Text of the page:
Unsolicited Advice Is Not Meant for You

“When we put ourselves out there, we can become targets of another person’s thoughtless ego-trip moments.”

We’re six months into Covid-19-restricted life and I’m seeing an interesting uptick in rotten behavior. (No, I won’t be covering politics today). Actually, I’ve noticed A LOT of unsolicited advice being offered. Perhaps it’s a new habit resulting from boredom and isolation. Maybe the advice slingers believe that since they are online it’s fine to be insulting. Who knows? What is true is that senders of patronizing suggestions must not realize their comments are not welcome.

For today’s blog, I’ll use myself as an example as someone who has received some amusing unsolicited advice from a “well-meaning” reader. Of course, you can decide for yourself after reading below if you agree or not.

I’ll set the stage for you:

I write several regular columns for national magazines each month. Before publication, all are edited by professionals in the field. This reader is referencing a column about conflict resolution tips. Because I was a) talking about a group and b) because it is accepted today (including by the Associated Press Style Book and the American Copy Editors Society) that we use a version of “they”’ when we do not know the gender of the people in question. I had used the word “their” in the sentence below.

The reader took issue with it.

I did notice a flaw which I wanted to bring to your attention. Please keep in mind now that I am doing all of this in a very polite and tactful manner…”
I think what you really meant to say was, “During the discussion, ask each party to explain “his” position and role in the conflict”. “His” is the needed singular and possesive pronoun and aptly covers for persons of either sex.
And as I previously stated, I am hoping you will see the gravity of your error and realize that I am doing this for the soul purpose that you can and will shine even more brightly as a journalist. Please keep in mind too that I am not an English teacher or an English major. I don’t even have a college degree.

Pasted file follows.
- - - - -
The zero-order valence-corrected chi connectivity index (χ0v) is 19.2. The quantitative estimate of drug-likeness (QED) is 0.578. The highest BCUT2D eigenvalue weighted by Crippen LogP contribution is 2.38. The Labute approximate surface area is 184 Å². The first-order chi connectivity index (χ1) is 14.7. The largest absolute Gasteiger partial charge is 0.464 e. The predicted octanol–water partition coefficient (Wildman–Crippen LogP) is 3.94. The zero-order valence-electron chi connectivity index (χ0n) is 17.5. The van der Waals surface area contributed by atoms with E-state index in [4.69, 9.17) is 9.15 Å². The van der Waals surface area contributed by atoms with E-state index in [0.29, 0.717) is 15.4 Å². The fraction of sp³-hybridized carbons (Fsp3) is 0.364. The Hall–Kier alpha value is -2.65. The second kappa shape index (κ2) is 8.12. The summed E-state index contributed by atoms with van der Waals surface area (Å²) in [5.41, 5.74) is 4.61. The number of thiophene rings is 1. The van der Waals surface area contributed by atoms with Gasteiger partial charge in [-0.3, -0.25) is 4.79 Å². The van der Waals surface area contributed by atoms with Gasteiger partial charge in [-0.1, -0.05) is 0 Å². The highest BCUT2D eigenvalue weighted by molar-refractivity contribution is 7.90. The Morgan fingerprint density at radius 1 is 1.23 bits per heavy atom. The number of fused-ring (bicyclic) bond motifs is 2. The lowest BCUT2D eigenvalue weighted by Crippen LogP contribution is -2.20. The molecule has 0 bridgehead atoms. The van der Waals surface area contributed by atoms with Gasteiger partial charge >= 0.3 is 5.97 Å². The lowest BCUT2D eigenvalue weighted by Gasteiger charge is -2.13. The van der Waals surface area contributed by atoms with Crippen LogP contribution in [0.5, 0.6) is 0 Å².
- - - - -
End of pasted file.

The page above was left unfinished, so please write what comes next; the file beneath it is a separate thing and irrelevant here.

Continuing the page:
That’s not all the reader wanted me to know, but I abbreviated the letter to save you from more tedium–not to mention more spelling errors (you may have caught a couple above), dropped prepositions at the end of sentences, and punctuation problems. The advice giver and I agree on one thing—that he is evidently not an English teacher (or currently majoring in English, as he oddly mentions, as well).

He is also sexist and patronizing.

On a side note, my husband thought it was hilarious that a man who has never met me endeavored to do something he is personally afraid to do: tell me “what I meant to say.”

When we put ourselves out there, we can become targets of another person’s thoughtless ego-trip moments. We can ignore these slights (usually a good idea) or we can put them to good use, as I am trying to do here.

Ignoring unsolicited advice doesn’t mean you are above being corrected; I certainly am not. Actually, writing around the use of “their” is preferred, according to the rules in the Associated Press Style Book. My editor or I could have opted for that, or we could have used the awkward “his or her,” which has largely fallen out of favor because of the aforementioned reason that it sounds too formal and clunky.

I’m a writer not an editor and I know it. There are likely flaws in this blog and yet I’m still comfortable putting it out for your reading enjoyment. That’s what thought leaders do. So, in your arena, keep your material coming and don’t care too much about how naysayers want to “help.”

Don’t Avoid Offering Advice When Necessary

As leaders of your organization, you do, however, have to advise others–many times with good reason.

Productive advice may include:

  • feedback and discussion that is necessary for improvement or that advances a project among work colleagues,
  • specific, corrective actions that a supervisor may expect of an errant employee,
  • suggested areas for improvement in a performance review or in another professional session, such as with an executive coach, or
  • advice and ideas shared from a mentor or from someone when the recipient requested the feedback.

Unsolicited Advice Isn’t For You

You see, advice is important.

Unsolicited advice makes us squeamish when we receive it. Why? Because it’s truly for the sender.

In an article in Psychology Today, author Seth Meyers writes that unsolicited advice givers are frequently long on judgement and short on self-awareness.

“Not only are they not aware of others’ thoughts and feelings, but they also lack self-awareness. These individuals do not see how their actions are often unwarranted or even uncalled for, and they never stop to reflect on their own motivations for giving unsolicited advice in the first place.”


We’ve all heard the phrase “pick your battles.” As you consider when to provide your perspective to others and offer to correct their behavior, use good judgement and get serious about your intentions. Don’t waste your good ideas on someone who doesn’t want them. More importantly, don’t tarnish your reputation or damage a relationship with unsolicited advice.